Friday, November 27, 2009

Follow the leader

Snowboarding coach Andy Gilbert is having too much fun to grow up


By JODY ZARKOS
Express Staff Writer

Andy Gilbert has had an impact on the lives of many Wood River Valley snowboarders. Photo by Mountain Express

When he wrote the lyrics, "I'm growing older, but not up," Jimmy Buffett had the Andy Gilberts of the world in mind.

After eight years as director of the Sun Valley Snowboard Team and 16 years total with the Ski Education Foundation, 39-year-old Gilbert maintains an enthusiasm, attitude and lifestyle that belies his status as a married man with two children.

"Janessa is awesome," Gilbert said of his wife of 10 years. "I don't think a normal marriage would survive what I do."

What he does is oversee one of the West's most successful competitive-snowboarding programs. To coaches, riders and team member parents, Gilbert is authority, friend and super fan. He spends more time on the road than the double-yellow line and sleeps in more strange beds than most salesmen. To him, it's all worth it.

"Watching kids achieve their goals is the most rewarding aspect of the job, whether it's winning a regional event or having a pro-career or just keeping snowboarding as part of their lives," Gilbert said. "The kids here love to snowboard and they don't get caught up in the hype; they just want to go snowboarding."

A true native, Gilbert was born in Sun Valley's former Moritz Community Hospital to parents living the ski-bum dream back when it was both an economically feasible and well-regarded way to spend your days. In the early '70s, the Gilberts returned to their Oregon roots and Andy became a third-generation Mount Hood kid.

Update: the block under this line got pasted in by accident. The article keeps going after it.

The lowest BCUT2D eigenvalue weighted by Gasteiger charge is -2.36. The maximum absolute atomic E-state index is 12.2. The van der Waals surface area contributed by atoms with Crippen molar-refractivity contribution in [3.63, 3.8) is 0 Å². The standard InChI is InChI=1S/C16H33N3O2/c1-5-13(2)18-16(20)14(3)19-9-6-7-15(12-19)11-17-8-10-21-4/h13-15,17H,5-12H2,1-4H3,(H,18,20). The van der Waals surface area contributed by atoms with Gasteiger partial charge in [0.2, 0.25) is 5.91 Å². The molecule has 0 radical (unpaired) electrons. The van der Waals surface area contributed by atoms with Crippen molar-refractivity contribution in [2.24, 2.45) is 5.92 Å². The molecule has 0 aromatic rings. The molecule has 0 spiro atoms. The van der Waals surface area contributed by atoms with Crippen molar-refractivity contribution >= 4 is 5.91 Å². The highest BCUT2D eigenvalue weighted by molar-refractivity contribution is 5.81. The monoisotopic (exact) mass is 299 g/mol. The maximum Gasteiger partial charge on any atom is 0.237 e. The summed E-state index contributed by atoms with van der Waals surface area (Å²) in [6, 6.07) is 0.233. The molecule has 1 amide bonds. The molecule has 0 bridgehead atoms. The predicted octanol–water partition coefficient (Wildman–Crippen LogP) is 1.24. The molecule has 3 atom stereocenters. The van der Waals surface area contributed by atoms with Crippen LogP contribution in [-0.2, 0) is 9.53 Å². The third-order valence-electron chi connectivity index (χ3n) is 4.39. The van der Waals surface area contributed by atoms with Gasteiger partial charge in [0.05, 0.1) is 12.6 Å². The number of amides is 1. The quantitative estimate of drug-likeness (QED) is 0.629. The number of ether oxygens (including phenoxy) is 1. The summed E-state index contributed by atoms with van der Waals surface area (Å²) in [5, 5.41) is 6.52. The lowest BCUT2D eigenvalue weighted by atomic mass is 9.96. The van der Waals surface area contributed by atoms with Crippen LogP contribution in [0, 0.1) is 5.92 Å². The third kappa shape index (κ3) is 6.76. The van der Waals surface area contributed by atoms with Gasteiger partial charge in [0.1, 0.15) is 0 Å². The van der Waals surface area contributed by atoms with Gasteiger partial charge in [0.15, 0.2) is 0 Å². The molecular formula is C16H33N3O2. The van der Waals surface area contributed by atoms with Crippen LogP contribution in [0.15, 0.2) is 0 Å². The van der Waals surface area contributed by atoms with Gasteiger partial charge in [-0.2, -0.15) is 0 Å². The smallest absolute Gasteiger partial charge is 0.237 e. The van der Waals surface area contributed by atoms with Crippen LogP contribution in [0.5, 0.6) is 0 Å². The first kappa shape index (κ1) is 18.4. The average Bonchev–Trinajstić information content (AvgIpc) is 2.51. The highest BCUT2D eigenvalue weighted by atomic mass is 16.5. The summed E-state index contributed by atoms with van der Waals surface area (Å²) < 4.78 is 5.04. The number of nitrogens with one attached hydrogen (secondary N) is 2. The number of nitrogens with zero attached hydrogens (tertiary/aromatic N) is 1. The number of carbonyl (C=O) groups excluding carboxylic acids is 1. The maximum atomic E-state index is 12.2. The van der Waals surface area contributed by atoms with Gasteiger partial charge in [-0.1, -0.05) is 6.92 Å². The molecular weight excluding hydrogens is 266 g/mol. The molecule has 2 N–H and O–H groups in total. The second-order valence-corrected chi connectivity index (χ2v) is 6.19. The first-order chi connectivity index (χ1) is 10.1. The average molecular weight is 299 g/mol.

"It was wet," he said. "We'd call the hill and they would say, 'It's 32 degrees and snowing.' So yeah, we skied in the rain a lot."

As he grew out of ski racing, Gilbert picked up skateboarding and despite misgivings about it as "one of the dumbest things I had ever seen," he tried snowboarding in 1988. It was barely a sport, the gear was sketchy, but he was hooked.

"Ski racing is fall line, fall line, get to the bottom as fast as I can. Snowboarding made me look at the hill a lot differently, like, 'I wonder if I can shred that off-line side hill over there.'"

Gilbert left the wet Cascade snow and returned to Ketchum for good during the epic winter of 1992-93. Like his parents, he rode Baldy courtesy of a season pass purchased with a credit union loan. He silk-screened T-shirts by night and slept under his work bench. A year after his return, he signed on with the fledgling Sun Valley Snowboard Team as Development Team coach.

"I didn't have any formal training. At first, it was, 'Don't lose anyone and you're done by noon.' But kids have a way of changing that. Kids crack up and have a blast and it rubs off on you."

The coach-rider relationship benefits both parties. Just as the kids' high spirits infected Gilbert, his serious enthusiasm nurtured a number of young athletes. During his tenure, several Sun Valley snowboarders have achieved great success, including U.S. Snowboard Team members Graham Watanabe and Kaitlyn Farrington, as well as Nate Galpin, Claire Cetera, Aprilia Hagglof, and brothers Yancy and Wyatt Caldwell.

Gilbert says coaching is an inherently changing and evolving process.

"It depends on your attitude. When you bring the attitude that can make this kid believe he or she can go a lot further, they can graduate to the next level. You get them to believe in themselves, and then they will believe in you."

As for Gilbert's boarding career, "I have been reduced to 360s. Bottom line, I would like to ride powder all day long. My friends and I still dabble in competing, but the focus has changed."

Has it?

When pressed for five words to describe himself, Gilbert hardly gives pause when he replies, "Trying not to grow up."






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